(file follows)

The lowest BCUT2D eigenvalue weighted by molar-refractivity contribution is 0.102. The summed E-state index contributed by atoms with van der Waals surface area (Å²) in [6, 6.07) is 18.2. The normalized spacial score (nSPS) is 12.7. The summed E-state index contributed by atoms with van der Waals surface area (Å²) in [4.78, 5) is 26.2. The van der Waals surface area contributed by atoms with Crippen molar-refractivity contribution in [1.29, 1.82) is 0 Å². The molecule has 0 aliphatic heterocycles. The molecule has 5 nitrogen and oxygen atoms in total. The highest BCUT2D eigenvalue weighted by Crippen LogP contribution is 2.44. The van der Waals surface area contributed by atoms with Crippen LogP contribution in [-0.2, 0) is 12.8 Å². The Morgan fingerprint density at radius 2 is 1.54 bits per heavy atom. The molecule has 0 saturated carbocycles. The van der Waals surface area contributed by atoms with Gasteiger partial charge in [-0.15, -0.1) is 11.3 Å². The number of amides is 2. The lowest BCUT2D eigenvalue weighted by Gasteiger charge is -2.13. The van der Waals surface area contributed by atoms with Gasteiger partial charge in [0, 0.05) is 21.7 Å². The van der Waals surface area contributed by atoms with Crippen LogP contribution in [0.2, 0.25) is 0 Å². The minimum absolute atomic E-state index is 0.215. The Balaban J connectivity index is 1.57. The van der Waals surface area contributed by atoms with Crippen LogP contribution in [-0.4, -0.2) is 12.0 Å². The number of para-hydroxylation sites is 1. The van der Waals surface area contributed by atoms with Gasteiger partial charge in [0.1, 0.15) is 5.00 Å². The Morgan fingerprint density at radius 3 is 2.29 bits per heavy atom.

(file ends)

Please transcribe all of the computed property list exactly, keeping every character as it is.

The lowest BCUT2D eigenvalue weighted by molar-refractivity contribution is 0.102. The summed E-state index contributed by atoms with van der Waals surface area (Å²) in [6, 6.07) is 18.2. The normalized spacial score (nSPS) is 12.7. The summed E-state index contributed by atoms with van der Waals surface area (Å²) in [4.78, 5) is 26.2. The van der Waals surface area contributed by atoms with Crippen molar-refractivity contribution in [1.29, 1.82) is 0 Å². The molecule has 0 aliphatic heterocycles. The molecule has 5 nitrogen and oxygen atoms in total. The highest BCUT2D eigenvalue weighted by Crippen LogP contribution is 2.44. The van der Waals surface area contributed by atoms with Crippen LogP contribution in [-0.2, 0) is 12.8 Å². The Morgan fingerprint density at radius 2 is 1.54 bits per heavy atom. The molecule has 0 saturated carbocycles. The van der Waals surface area contributed by atoms with Gasteiger partial charge in [-0.15, -0.1) is 11.3 Å². The number of amides is 2. The lowest BCUT2D eigenvalue weighted by Gasteiger charge is -2.13. The van der Waals surface area contributed by atoms with Gasteiger partial charge in [0, 0.05) is 21.7 Å². The van der Waals surface area contributed by atoms with Crippen LogP contribution in [0.2, 0.25) is 0 Å². The minimum absolute atomic E-state index is 0.215. The Balaban J connectivity index is 1.57. The van der Waals surface area contributed by atoms with Crippen LogP contribution in [-0.4, -0.2) is 12.0 Å². The number of para-hydroxylation sites is 1. The van der Waals surface area contributed by atoms with Gasteiger partial charge in [0.1, 0.15) is 5.00 Å². The Morgan fingerprint density at radius 3 is 2.29 bits per heavy atom.